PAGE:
Theater Review: THE WIZ (Pre-Broadway Tour)

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by Dan Zeff on January 11, 2024

in Theater-Los Angeles,Theater-New York,Theater-San Francisco / Bay Area,Tours


The large opening night audience at the San Diego Civic Theatre last night seemed to be having a good time watching the the musical revival of The Wiz, in town through Sunday before a pre-Broadway national tour (the show opens March 29 at the Marriott Marquis). I wish I could share their pleasure, but I thought the evening was a disappointing misfire.

Nichelle Lewis as Dorothy & Melody Betts as Aunt Em

Based on an audacious idea by a music-business man named Ken Harper, librettist William F. Brown rewrote L. Frank Baum’s The Wonderful Wizard of Oz in 1975 as an all-Black, soulful rendering as far removed from the classic MGM film as is imaginable. Oh, it’s basically the same story with Dorothy, Scarecrow, Tin Man, Lion, and Witches good and bad, but Brown used ghetto street argot and a large dose of Black humor to update the tale, while composer Charlie Smalls wrote a funk-filled score with soul-style disco and a mash-up of Motown and Broadway ballads, tunes both heartwarming and inspiring, such as “Home,” “If You Believe,” and “(Don’t Nobody Bring Me) No Bad News,” a gospel-infused lament from the Bad Witch, Evillene, “Everybody Rejoice,” the jubilant answer to her demise, actually became the source of a commercial jingle – but with little wonder. That song, a.k.a. “Brand New Day,” was actually written for The Wiz by Luther Vandross, who cut his composing teeth with 1970s jingles for Kentucky Fried Chicken and Juicy Fruit.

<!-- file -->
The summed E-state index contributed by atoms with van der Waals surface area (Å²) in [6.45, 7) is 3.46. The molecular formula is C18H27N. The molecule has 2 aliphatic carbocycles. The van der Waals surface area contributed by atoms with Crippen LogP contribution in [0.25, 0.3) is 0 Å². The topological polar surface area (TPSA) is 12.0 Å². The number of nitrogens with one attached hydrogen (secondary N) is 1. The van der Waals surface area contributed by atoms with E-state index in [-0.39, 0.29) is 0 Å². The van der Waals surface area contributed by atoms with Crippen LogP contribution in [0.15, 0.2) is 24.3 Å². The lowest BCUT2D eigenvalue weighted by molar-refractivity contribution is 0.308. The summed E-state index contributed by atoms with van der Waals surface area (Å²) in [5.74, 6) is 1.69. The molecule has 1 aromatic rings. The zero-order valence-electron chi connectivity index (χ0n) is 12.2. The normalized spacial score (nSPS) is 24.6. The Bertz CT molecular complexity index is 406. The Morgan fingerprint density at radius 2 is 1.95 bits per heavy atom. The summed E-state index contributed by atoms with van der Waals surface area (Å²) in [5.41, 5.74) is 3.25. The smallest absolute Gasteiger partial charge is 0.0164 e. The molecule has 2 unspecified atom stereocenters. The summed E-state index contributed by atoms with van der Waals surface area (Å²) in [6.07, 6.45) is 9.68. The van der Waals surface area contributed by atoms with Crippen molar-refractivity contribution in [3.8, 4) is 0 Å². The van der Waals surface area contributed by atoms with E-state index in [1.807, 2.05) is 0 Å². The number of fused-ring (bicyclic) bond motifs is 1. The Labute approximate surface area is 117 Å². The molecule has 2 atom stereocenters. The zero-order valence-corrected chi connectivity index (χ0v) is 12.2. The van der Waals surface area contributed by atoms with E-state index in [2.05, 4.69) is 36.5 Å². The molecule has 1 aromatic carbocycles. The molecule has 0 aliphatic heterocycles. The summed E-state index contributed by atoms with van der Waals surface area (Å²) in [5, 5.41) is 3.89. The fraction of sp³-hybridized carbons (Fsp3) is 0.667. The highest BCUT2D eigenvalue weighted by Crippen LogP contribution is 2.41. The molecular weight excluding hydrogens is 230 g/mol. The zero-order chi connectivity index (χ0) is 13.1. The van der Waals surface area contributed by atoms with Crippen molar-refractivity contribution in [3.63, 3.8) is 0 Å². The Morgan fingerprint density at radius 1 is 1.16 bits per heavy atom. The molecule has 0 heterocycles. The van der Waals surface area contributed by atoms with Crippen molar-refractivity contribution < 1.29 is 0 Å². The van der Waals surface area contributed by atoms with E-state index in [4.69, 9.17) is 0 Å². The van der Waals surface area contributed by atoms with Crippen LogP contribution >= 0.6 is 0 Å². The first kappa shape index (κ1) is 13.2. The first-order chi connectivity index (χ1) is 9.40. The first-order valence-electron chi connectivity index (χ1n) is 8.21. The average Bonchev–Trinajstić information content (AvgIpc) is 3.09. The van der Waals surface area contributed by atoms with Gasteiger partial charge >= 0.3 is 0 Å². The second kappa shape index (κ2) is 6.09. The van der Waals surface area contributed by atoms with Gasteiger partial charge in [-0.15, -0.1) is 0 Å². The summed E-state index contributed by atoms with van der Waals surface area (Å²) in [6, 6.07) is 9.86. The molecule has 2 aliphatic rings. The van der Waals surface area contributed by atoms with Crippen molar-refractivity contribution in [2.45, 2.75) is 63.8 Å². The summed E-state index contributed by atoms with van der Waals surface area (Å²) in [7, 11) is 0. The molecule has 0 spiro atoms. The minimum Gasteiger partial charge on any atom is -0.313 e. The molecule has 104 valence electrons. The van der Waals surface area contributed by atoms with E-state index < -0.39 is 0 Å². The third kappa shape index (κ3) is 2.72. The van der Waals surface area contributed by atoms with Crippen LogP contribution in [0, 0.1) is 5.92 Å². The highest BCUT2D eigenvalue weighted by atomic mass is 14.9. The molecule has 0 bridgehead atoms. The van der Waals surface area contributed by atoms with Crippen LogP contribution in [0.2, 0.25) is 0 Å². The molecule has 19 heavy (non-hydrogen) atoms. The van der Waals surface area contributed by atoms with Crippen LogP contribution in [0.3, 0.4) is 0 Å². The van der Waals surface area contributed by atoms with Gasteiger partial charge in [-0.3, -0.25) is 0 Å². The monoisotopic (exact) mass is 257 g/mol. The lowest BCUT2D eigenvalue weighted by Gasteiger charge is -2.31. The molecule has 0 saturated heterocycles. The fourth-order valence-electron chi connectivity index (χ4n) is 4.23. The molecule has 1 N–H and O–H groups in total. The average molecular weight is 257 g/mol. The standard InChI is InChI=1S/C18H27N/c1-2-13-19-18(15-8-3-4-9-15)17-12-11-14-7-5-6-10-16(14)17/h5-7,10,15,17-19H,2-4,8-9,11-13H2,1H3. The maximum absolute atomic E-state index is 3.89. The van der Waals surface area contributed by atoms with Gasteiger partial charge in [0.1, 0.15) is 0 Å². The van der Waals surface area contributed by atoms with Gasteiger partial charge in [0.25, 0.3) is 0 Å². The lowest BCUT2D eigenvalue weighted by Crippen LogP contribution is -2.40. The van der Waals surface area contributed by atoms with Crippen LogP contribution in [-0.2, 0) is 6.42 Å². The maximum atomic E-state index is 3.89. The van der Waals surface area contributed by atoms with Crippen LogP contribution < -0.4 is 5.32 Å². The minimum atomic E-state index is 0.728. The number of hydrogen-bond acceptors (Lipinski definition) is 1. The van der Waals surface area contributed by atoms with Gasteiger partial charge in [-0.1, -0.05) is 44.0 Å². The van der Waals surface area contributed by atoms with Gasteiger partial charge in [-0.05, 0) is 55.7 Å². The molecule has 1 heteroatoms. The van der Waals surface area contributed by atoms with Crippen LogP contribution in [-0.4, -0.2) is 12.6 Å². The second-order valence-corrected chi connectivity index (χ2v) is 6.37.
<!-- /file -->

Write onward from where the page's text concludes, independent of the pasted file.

Deborah Cox as Glinda & Nichelle Lewis as Dorothy in "He's The Wiz."

The likeable elements (including Geoffrey Holder’s wackily imaginative direction and killer dancing by George Faison) caused good word of mouth for the groundbreaking musical when it hit Broadway in 1975, but it was met with shaky critical reception and even shakier business, mostly because of Brown’s libretto, which couldn’t make up its mind what it wanted to be; it was naïve, Burlesque, a parody and a comedy, but not rolled into one. So Harper (who also produced and considered closing the show after opening night) accepted a last-minute financial save from 20th Century Fox, which mounted a TV campaign, plugging “Ease on Down the Road” into a hit single. Eight weeks later, The Wiz found an enthusiastic audience – many of whom were African-Americans and youngsters who had probably never been to a Broadway show. The musical went on to win seven Tony Awards: Best Musical, Score (Smalls), Director and Costume Design (Holder), Choreographer (Faison), Supporting Actor (Ted Ross as the Lion) and Supporting Actress (Dee Dee Bridgewater as Glinda). With all of these awards and the public’s love affair with Stephanie Mills as Dorothy, The Wiz closed in 1979 after four years and 1,672 performances.

Kyle Ramar Freeman as Lion, Nichelle Lewis as Dorothy,
Phillip Johnson Richardson as Tinman, Avery Wilson as Scarecrow

I saw a road version a few years ago and thought it was an irresistible blend of singing, dancing and sassy Black comedy. But regrettably, aside from a brilliant starring performance in the leading role, the current production mostly doesn’t work.

Alan Mingo Jr. as The Wiz